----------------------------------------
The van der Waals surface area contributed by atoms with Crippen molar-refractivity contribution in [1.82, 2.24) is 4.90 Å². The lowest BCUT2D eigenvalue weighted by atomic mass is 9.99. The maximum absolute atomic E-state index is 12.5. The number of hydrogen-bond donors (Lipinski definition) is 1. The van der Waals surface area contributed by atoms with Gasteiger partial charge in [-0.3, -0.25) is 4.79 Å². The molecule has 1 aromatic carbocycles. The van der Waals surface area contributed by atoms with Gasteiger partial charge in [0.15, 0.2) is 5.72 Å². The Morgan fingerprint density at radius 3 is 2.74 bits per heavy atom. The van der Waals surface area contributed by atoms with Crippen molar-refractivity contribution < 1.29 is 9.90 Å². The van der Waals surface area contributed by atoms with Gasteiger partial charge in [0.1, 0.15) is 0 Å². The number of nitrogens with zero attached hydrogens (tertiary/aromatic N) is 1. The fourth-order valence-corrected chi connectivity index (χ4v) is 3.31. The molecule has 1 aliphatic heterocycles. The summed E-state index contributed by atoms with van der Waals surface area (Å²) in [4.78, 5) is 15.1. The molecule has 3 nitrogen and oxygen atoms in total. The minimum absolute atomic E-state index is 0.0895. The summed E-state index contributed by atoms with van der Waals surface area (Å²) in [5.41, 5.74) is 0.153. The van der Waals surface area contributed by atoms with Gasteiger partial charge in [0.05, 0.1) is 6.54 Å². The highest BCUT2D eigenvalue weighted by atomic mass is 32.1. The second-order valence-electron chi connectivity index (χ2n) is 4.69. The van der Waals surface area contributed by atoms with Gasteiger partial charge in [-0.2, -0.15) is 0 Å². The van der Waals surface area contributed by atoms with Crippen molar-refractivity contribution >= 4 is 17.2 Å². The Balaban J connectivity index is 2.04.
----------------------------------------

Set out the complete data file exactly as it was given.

The van der Waals surface area contributed by atoms with Crippen molar-refractivity contribution in [1.82, 2.24) is 4.90 Å². The lowest BCUT2D eigenvalue weighted by atomic mass is 9.99. The maximum absolute atomic E-state index is 12.5. The number of hydrogen-bond donors (Lipinski definition) is 1. The van der Waals surface area contributed by atoms with Gasteiger partial charge in [-0.3, -0.25) is 4.79 Å². The molecule has 1 aromatic carbocycles. The van der Waals surface area contributed by atoms with Gasteiger partial charge in [0.15, 0.2) is 5.72 Å². The Morgan fingerprint density at radius 3 is 2.74 bits per heavy atom. The van der Waals surface area contributed by atoms with Crippen molar-refractivity contribution < 1.29 is 9.90 Å². The van der Waals surface area contributed by atoms with Gasteiger partial charge in [0.1, 0.15) is 0 Å². The number of nitrogens with zero attached hydrogens (tertiary/aromatic N) is 1. The fourth-order valence-corrected chi connectivity index (χ4v) is 3.31. The molecule has 1 aliphatic heterocycles. The summed E-state index contributed by atoms with van der Waals surface area (Å²) in [4.78, 5) is 15.1. The molecule has 3 nitrogen and oxygen atoms in total. The minimum absolute atomic E-state index is 0.0895. The summed E-state index contributed by atoms with van der Waals surface area (Å²) in [5.41, 5.74) is 0.153. The van der Waals surface area contributed by atoms with Gasteiger partial charge in [0.05, 0.1) is 6.54 Å². The highest BCUT2D eigenvalue weighted by atomic mass is 32.1. The second-order valence-electron chi connectivity index (χ2n) is 4.69. The van der Waals surface area contributed by atoms with Gasteiger partial charge in [-0.2, -0.15) is 0 Å². The van der Waals surface area contributed by atoms with Crippen molar-refractivity contribution >= 4 is 17.2 Å². The Balaban J connectivity index is 2.04.